Sentara RMH nurse earns two awards for professionalism

Michael Sumner, an emergency room nurse at Sentara RMH in Harrisonburg, earned an award for compassionate care in May, and days later, a second award for a research project. He is a 2015 graduate of Eastern Mennonite University’s nursing program.
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Michael Sumner, a former 911 dispatcher and EMT, earned his nursing degree at Eastern Mennonite University and became a Registered Nurse in 2015. He has earned two awards while working as an emergency room (ER) nurse at Sentara RMH in Harrisonburg, Va. (Photo by Andrew Strack)

The timing was coincidental, but both the awards are “a small glimpse into his professionalism, character and love of nursing,” says Marcus Almarode, director of emergency services and a 2003 EMU graduate. “Michael is a wonderful addition to our team. He has a heart for all of our patients and strives to provide the safest and highest quality care for each of them individually. He also cares for his teammates, and despite being a new nurse, he is always willing to jump in and help.”

Sumner’s first recognition came in May with the DAISY Award, which honors extraordinary nurses through a national program called The Daisy Foundation. Founded in 1999 by the family of a patient who spent eight weeks in the hospital, the program honors selfless service and compassionate care of nursing professionals. More than 2,500 healthcare facilities in all 50 states and 15 other countries partner with the foundation to provide this recognition.

Nurses at Sentara RMH are nominated by a co-worker, a family member of a patient, or a patient. At the end of a month, a committee makes a blind selection.

Sumner’s patient happened to be in the ER on his 58th wedding anniversary. After several hours, both he and his wife became hungry. Sumner checked to make sure that his patient could eat and then spontaneously turned into a maître ‘d, creating a special bedside table and bringing “two of our famous lunchbox meals,” he said. “If you’ve spent any time in the emergency room here, you know what I’m talking about, but if you haven’t, that’s a turkey sandwich, peaches, pretzels and a choice of drink.”

Nursing is Sumner’s second career. Although he worked in emergency services as a 911 dispatcher and Emergency Medical Technician (EMT), he always wanted to be a nurse.

“It was always a dream of mine. My mom is a nurse and my wife is a nurse. She really supported me,” Sumner said.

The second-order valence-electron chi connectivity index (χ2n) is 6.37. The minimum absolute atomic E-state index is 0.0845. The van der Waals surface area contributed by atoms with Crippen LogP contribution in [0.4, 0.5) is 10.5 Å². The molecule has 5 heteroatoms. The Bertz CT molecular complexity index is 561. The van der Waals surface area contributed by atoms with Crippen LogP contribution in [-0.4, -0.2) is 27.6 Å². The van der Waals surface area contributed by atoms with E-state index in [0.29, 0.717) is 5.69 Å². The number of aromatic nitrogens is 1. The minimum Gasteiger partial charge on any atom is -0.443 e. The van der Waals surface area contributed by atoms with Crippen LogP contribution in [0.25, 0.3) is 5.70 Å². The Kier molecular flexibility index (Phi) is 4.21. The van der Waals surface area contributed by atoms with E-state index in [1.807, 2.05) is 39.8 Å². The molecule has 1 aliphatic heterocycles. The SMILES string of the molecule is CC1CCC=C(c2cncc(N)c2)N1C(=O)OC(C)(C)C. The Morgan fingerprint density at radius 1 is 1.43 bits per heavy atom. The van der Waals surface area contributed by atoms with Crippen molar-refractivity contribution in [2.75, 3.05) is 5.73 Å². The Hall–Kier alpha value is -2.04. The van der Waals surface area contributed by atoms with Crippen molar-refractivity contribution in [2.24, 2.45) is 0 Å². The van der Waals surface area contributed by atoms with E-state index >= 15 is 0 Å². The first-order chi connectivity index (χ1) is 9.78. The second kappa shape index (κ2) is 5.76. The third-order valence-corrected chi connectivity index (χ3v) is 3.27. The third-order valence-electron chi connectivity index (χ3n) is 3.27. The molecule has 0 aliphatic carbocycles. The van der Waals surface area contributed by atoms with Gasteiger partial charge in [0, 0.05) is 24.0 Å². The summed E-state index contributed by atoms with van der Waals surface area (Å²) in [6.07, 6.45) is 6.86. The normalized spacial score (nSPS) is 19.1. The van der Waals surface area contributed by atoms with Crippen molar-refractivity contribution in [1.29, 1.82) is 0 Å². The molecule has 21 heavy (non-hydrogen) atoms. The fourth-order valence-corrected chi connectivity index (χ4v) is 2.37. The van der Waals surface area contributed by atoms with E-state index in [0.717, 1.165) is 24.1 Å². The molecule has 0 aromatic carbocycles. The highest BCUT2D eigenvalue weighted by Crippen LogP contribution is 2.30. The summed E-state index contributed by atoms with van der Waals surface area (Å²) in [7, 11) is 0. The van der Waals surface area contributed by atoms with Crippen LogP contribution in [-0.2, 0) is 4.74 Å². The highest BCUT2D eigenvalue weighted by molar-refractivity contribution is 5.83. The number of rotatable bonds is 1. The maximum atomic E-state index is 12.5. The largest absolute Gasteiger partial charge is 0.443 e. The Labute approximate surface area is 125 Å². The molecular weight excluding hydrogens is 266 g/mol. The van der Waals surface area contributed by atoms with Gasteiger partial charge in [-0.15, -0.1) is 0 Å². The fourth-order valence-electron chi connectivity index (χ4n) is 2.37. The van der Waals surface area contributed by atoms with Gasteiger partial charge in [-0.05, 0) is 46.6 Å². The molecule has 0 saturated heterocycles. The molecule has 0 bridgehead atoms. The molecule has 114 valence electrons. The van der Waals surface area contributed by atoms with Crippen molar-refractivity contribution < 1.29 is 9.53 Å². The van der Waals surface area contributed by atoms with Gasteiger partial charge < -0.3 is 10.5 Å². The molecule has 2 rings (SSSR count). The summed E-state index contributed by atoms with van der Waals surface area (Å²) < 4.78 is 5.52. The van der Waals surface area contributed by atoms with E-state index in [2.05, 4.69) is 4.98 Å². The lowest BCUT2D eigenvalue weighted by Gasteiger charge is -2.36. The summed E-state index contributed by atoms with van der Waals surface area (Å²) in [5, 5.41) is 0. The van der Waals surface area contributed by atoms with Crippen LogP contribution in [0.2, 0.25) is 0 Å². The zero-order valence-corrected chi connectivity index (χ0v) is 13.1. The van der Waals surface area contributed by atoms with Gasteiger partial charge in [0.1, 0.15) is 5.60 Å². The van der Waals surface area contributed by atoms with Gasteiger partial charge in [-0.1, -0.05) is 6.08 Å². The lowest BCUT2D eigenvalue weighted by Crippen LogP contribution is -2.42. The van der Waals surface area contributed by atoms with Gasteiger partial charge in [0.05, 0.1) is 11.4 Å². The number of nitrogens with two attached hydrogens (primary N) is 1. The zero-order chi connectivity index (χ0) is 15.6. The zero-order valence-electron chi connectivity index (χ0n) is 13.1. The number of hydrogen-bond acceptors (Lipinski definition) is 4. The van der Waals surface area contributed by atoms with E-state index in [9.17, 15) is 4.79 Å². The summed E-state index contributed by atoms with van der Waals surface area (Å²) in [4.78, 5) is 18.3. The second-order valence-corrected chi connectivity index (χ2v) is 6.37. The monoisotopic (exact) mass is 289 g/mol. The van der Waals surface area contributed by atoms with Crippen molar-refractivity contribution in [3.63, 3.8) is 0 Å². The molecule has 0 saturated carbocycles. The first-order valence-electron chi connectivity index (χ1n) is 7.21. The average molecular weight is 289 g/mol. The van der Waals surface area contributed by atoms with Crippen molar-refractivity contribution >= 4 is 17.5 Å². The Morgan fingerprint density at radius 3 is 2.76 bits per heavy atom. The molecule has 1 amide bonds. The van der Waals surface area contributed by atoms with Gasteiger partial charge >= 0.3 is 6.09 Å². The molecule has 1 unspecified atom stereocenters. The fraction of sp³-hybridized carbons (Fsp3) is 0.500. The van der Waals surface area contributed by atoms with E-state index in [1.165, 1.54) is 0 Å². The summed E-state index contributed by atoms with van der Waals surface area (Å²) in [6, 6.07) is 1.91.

After graduation, Sumner was hired by Sentara RMH. Newly graduated nurses participate in a 12-month nursing residency program that offers support, mentoring and professional development. One requirement is the completion of an evidence-based research project.Debra Yesalavich ’92 Sumner encouraged her husband through 2.5 years of Blue Ridge Community College. By the time he transferred to EMU, “I was one of the oldest kids there,” he joked, “but I loved it. The professors were great, both the nursing professors and the ones I had in other departments.”

Sumner formed a team with fellow December 2015 EMU graduates Vanessa Yoder and Kelly Perry, and Anna Burrows, a graduate of James Madison University.

The group investigated protocols and management of stroke victims receiving Alteplase during ground transport by emergency medical services. After successfully presenting the poster in February at the conclusion of the residency program, they were encouraged to compete in Sentara’s annual Nurse Leadership Academy. There, out of about 30 other posters, they earned a first-place ranking.

Sumner says he was well-prepared by EMU’s nursing program for the challenges of his profession, and also the demanding setting of the emergency room.

“As emergency room nurses, we come in contact with patients and their families at their most vulnerable time. I approach each patient and family with a smile, kindness and understanding. Even during the busiest times, they deserve our best service and to listen to their story. I attribute this approach to EMU’s nursing program and the Sacred Covenant Model of Nursing which focused on holistic care.”

On demanding days, he’s inspired by the teamwork of his colleagues in the ER, “a simple thank you, a smile or a handshake from a patient or family member for the care that we provided,” and his supportive and compassionate wife.

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